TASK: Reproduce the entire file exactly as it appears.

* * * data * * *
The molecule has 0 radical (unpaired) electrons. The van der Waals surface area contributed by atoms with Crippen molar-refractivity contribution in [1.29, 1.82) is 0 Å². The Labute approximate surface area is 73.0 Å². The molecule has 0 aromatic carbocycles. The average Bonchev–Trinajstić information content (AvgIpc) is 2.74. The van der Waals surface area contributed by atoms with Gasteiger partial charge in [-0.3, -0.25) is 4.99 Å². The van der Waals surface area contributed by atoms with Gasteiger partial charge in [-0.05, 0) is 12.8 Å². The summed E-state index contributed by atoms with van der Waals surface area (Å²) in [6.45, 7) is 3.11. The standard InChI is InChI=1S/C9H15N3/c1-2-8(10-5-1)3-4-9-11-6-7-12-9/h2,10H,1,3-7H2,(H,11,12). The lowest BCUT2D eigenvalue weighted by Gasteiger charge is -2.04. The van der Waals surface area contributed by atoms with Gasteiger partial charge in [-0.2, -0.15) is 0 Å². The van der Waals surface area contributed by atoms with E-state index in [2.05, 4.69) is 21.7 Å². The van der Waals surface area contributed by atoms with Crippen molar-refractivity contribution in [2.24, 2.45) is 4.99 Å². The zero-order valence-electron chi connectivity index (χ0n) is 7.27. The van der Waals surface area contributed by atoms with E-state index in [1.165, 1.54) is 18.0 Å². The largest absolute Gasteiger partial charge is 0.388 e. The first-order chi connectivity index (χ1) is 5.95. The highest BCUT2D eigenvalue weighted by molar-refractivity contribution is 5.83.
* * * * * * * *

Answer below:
The molecule has 0 radical (unpaired) electrons. The van der Waals surface area contributed by atoms with Crippen molar-refractivity contribution in [1.29, 1.82) is 0 Å². The Labute approximate surface area is 73.0 Å². The molecule has 0 aromatic carbocycles. The average Bonchev–Trinajstić information content (AvgIpc) is 2.74. The van der Waals surface area contributed by atoms with Gasteiger partial charge in [-0.3, -0.25) is 4.99 Å². The van der Waals surface area contributed by atoms with Gasteiger partial charge in [-0.05, 0) is 12.8 Å². The summed E-state index contributed by atoms with van der Waals surface area (Å²) in [6.45, 7) is 3.11. The standard InChI is InChI=1S/C9H15N3/c1-2-8(10-5-1)3-4-9-11-6-7-12-9/h2,10H,1,3-7H2,(H,11,12). The lowest BCUT2D eigenvalue weighted by Gasteiger charge is -2.04. The van der Waals surface area contributed by atoms with Gasteiger partial charge in [-0.2, -0.15) is 0 Å². The van der Waals surface area contributed by atoms with E-state index in [2.05, 4.69) is 21.7 Å². The van der Waals surface area contributed by atoms with Crippen molar-refractivity contribution in [2.24, 2.45) is 4.99 Å². The zero-order valence-electron chi connectivity index (χ0n) is 7.27. The van der Waals surface area contributed by atoms with E-state index in [1.165, 1.54) is 18.0 Å². The largest absolute Gasteiger partial charge is 0.388 e. The first-order chi connectivity index (χ1) is 5.95. The highest BCUT2D eigenvalue weighted by molar-refractivity contribution is 5.83.